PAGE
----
Ousted Uber co-founder Travis Kalanick sold more than half a billion dollars’ worth of stock last week, and many expect he will be redirecting that cash windfall to his new startup.
Kalanick co-founded Uber in 2009 but was ousted as CEO in 2017 after a series of scandals rocked the company. However, he still owns 4 percent of the rideshare giant and remains a director on its board.
It is unclear why Kalanick chose to sell his shares, but when someone cashes in half a billion dollars in stock in one of the world’s darling new IPOs, everyone pays close attention.
The speculation is rife, including that Kalanick may be planning to use the money to fund his new venture, CloudKitchens. And that very speculation should serve as a nice PR boost for the startup.
CloudKitches is a global network of commercial kitchens offering extra capacity and expanded reach for delivery-only restaurants. CloudKitchens buys and leases real estate and develops software to help restaurants manage their back-office systems and integrate with food-delivery platforms.
On its website, the company promises local restaurant owners the ability to begin delivering meals without investing in the overhead of owning and operating a “real” walk-in dining business. It also says that owners can count on lower real estate and upfront costs, as well as “more efficient labor.”
So, basically, it’s the other end of Uber Eats–the ‘ride-sharing’ version of cooking.
That in itself leads to speculation that Kalalick’s new venture could eventually aim to compete with Uber Eats itself.
But that’s not the only similarity in this story. Uber and CloudKitchens also share a shareholder.
The Wall Street Journal reported Kalanick raised $400 million from Saudi Arabia’s sovereign wealth fund, the Public Investment Fund (PIF), which manages at least $250 billion in assets.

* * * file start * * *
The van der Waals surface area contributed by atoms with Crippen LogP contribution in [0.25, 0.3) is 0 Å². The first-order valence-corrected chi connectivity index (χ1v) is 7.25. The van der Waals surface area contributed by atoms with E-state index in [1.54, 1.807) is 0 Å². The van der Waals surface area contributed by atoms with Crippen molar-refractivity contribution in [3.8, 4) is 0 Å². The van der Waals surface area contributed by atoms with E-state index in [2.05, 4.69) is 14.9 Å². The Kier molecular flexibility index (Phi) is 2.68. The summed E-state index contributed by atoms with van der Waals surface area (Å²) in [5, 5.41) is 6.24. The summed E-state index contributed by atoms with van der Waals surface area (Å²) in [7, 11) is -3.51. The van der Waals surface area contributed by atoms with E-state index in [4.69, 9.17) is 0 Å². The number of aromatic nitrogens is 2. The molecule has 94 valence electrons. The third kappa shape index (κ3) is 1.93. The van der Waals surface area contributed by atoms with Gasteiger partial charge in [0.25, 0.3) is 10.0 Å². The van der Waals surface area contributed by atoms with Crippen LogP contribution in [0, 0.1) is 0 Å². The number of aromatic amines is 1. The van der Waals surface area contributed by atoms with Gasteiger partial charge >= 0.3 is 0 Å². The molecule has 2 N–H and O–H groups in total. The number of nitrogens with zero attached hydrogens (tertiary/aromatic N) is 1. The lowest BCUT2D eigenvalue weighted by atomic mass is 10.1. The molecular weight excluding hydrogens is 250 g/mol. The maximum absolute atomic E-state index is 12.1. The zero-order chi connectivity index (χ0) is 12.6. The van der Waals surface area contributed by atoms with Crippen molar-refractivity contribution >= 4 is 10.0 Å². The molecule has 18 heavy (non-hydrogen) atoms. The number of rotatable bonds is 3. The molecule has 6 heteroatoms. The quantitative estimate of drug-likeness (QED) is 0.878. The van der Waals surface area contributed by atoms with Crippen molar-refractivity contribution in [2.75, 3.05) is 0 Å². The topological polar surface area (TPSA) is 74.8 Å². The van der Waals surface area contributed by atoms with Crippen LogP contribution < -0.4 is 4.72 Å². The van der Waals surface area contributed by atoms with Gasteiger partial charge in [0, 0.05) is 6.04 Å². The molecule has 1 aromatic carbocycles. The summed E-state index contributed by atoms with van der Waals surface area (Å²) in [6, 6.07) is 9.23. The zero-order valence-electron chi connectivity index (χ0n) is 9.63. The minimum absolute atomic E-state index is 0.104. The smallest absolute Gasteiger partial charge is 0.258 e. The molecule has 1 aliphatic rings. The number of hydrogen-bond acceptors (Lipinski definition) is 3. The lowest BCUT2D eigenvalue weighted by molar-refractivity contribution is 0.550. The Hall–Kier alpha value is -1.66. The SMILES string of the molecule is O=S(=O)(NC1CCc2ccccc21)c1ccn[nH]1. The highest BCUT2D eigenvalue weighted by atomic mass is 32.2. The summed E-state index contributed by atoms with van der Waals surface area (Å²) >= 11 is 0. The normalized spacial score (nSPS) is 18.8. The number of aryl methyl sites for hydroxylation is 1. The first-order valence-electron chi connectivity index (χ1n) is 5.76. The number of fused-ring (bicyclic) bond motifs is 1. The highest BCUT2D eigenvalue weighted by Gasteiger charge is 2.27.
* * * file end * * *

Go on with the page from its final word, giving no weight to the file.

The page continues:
Before the Saudi investment, CloudKitchens was funded with $300 million from Kalanick himself—some of which he got from selling Uber shares.
CloudKitchens investment is the Saudi fund’s first known deal in Silicon Valley since the murder and dismemberment of Washington Post opinion writer and Saudi Arabia dissident Jamal Khashoggi.
Since then, several U.S.-based companies have backed away from doing business with PIF. In March, California-based Endeavor talent agency returned a $400-million investment to the fund.
However, PIF is still Uber’s fifth-largest outside shareholder, and earlier this week, that fact sparked public outrage on social media with calls to boycott the ride-sharing company.
The #BoycottUber initiative came after the company’s CEO, Dara Khosrowshahi, told “Axios on HBO” that the kidnapping and murder of Khashoggi by the Saudi government was a “mistake”.
“I think that the government said that they made a mistake,” Khosrowshahi said in response to a question about the head of the Saudi sovereign wealth fund maintaining a seat on Uber’s board. He compared Khashoggi’s murder to Uber’s accidental killing of a woman in Arizona with its self-driving car last year.
As for the Arizona “mistake”, the latest findings by the National Traffic Safety Board is that the vehicle failed to recognize a pedestrian jaywalking.
That one ill-thought-out statement is likely to also shadow CloudKitchen as it navigates the startup world, also with Saudi money.